Maintaining functional wetlands in a 21st-century landscape dominated by agriculture and cities requires a host of hard and soft infrastructures. Canals, pumps, and sluice gates provide critical life support, and the lands are irrigated and tilled in seasonal cycles to essentially farm wildlife. Reams of laws and regulations scaffold the system.
Sacramento’s seasonal wetlands are managed like many others in the Central Valley, starting with a late summer flood-up to a water depth of no more than twelve inches, for optimal foraging by early-arriving dabbling ducks and geese. Ponds are kept flooded through the winter so the birds can feed, loaf, and court, and so that human visitors can either observe them or shoot them. Flooded units are then gradually drawn down in the spring, as waterfowl head north and migrating shorebirds arrive to probe the moist soil for nutritious invertebrates. After draining, the wetlands are irrigated at least once in the summer to germinate beneficial food plants like smartweed, swamp timothy, and millet. As these food plants mature, the fall flood-up begins, migrating waterfowl return, and the cycle starts anew.
In some of the segments of the videos, the presence of humans is obvious. I think there is a tendency to disregard or dismiss such spots as not really nature, or natural no longer; the damage has already been done, once human impact is visible. But the dismissal of any place we can see as changed by human activity removes a lot of land from consideration as ecology, as part of “the environment,” making it seem unnecessary to save or protect it. It also misunderstands the relationships between species, which are always affecting one another, once again setting aside the impacts of humans as qualitatively different from those of other organisms.
This reminded me of an older article, which I meant to write about long ago but somehow never got to. “Dust Rising”, by Michael Zelenko (with photos by Alex Welsh), deals with the drying of the Salton Sea, and the problems with toxic dust that result. Which might sound like a tragically familiar story of environmental disaster, except that the Salton Sea is not only artificial, but was created by an accident.
“It formed in 1905, when flood waters breached a nearby canal, sending the entire volume of the Colorado River into what was then a dry, ancient lake bed called the Salton Sink. It took two years to patch the break; in that time, a lake almost twice the size of Lake Tahoe had sprung to life.”
One could, therefore, see its disappearance as a return to normal, a restoration of nature as it once existed, prior to human interference. Once the Sea was there, though, whole ecologies and economies developed around it, all of which are disrupted by its disappearance; for instance, both the Salton Sea and the wetlands Hooper is documenting in her work have become essential stops on migration routes for hundreds of species of birds. It’s an example of the fact that, once you’ve made big change, trying to go back to “the way things were” isn’t a restoration or a return to “balance” in any simple sense; it’s just another big change, and just as disruptive as the first change was.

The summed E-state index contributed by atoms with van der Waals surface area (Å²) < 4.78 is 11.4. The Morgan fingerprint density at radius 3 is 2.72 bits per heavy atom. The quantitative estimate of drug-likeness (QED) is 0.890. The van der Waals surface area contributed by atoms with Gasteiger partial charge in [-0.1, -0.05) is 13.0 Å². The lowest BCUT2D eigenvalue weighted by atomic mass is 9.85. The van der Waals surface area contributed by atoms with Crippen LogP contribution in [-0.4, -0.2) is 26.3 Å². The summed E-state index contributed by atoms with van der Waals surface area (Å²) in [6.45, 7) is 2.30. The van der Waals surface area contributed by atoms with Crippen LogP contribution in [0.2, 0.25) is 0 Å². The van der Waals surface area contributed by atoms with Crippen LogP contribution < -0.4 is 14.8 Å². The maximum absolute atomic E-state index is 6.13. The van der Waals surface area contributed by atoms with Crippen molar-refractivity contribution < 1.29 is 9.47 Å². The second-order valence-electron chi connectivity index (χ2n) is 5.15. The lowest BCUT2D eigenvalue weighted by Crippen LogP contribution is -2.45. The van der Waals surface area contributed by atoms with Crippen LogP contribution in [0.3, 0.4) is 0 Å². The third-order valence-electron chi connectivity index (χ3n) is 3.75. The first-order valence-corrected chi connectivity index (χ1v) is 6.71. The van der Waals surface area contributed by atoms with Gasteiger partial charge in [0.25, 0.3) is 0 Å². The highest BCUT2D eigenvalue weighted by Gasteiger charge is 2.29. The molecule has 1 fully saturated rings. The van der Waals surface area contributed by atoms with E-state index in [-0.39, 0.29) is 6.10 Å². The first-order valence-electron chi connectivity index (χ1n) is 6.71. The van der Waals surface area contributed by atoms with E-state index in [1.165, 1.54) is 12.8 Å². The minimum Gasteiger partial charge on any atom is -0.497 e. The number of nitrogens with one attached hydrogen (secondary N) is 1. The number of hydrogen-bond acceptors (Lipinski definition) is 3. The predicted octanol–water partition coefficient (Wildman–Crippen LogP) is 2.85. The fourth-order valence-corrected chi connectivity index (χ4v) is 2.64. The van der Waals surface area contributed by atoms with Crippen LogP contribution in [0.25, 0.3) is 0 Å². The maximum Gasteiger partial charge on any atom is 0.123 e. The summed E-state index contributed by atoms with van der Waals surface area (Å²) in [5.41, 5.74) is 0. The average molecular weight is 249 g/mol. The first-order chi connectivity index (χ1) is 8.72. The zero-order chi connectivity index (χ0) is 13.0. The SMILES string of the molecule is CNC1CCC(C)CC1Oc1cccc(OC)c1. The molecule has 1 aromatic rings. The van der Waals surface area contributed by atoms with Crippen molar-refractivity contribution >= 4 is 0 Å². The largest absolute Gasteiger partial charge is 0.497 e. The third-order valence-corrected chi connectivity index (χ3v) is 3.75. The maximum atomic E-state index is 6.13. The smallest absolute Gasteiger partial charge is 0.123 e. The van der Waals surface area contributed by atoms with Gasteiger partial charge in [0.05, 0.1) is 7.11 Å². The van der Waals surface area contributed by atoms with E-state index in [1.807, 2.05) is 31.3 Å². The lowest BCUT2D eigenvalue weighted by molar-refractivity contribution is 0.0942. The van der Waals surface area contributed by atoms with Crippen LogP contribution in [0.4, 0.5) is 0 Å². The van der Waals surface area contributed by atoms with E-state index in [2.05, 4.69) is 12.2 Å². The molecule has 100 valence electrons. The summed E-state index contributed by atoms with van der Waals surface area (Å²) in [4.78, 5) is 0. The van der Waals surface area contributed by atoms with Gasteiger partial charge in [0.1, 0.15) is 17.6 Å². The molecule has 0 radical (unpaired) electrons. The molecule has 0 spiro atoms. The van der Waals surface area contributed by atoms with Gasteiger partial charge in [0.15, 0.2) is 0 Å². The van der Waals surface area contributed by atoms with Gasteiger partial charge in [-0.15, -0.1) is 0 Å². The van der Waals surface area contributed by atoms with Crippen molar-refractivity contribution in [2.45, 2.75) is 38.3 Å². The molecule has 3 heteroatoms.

So, what’s “nature” in this scenario? I’m not sure the question makes any sense. Any line we try to draw between “natural” and “artificial” will reinforce our sense of being somehow detached from the rest of the world, and thereby misrepresent our relationships with other organisms, and with each other. To deal with the vast and complex ecological disasters that face us, we have to recognize our constant, inevitable involvement with nature.
Early in her piece, Price tells the story of a Zu-Zu, a pet Chihuahua who was eaten by a coyote in her owner’s yard in LA in 2002. There are, she says, two typical responses to this story: the “terrorist coyote” response, which sees nature as dangerous and unpredictable, as something we must protect ourselves from; and the “evil Chihuahua” response, which sees the pet dog as an interloper in the coyote’s natural habitat, and a sign of our lack of respect for the natural world. Both responses, though, are problematic, not only intellectually or morally but practically, in terms of the consequences they entail for human life.
An “evil Chihuahua” moral demands that we leave the nature we live in as it is (in which case we’ll die), but a “terrorist coyote” moral urges us to eradicate nature (in which case we’ll die). Neither approach helps us navigate how to keep pet animals in a landscape with native predators—or how to make a road or build a house or ensure a water supply or figure out how to keep the air and water clean.
Every species alters its environment, simply by living in it, and every species has the potential to do this in ways that are harmful. Without enough predators to keep their numbers down, deer will consume their entire food supply, and many will starve. Three billion years ago, photosynthetic bacteria may have altered the Earth’s atmosphere, giving off enough oxygen as a waste product to dramatically change the environment of the entire planet. The human capacity to alter the world may be greater, in quantitative terms, than other organisms, but that doesn’t place outside of “nature” any more than they are. I don’t believe that thinking differently about this, by itself, will solve any of our present environmental problems, but I tend to doubt that we will solve them without thinking differently.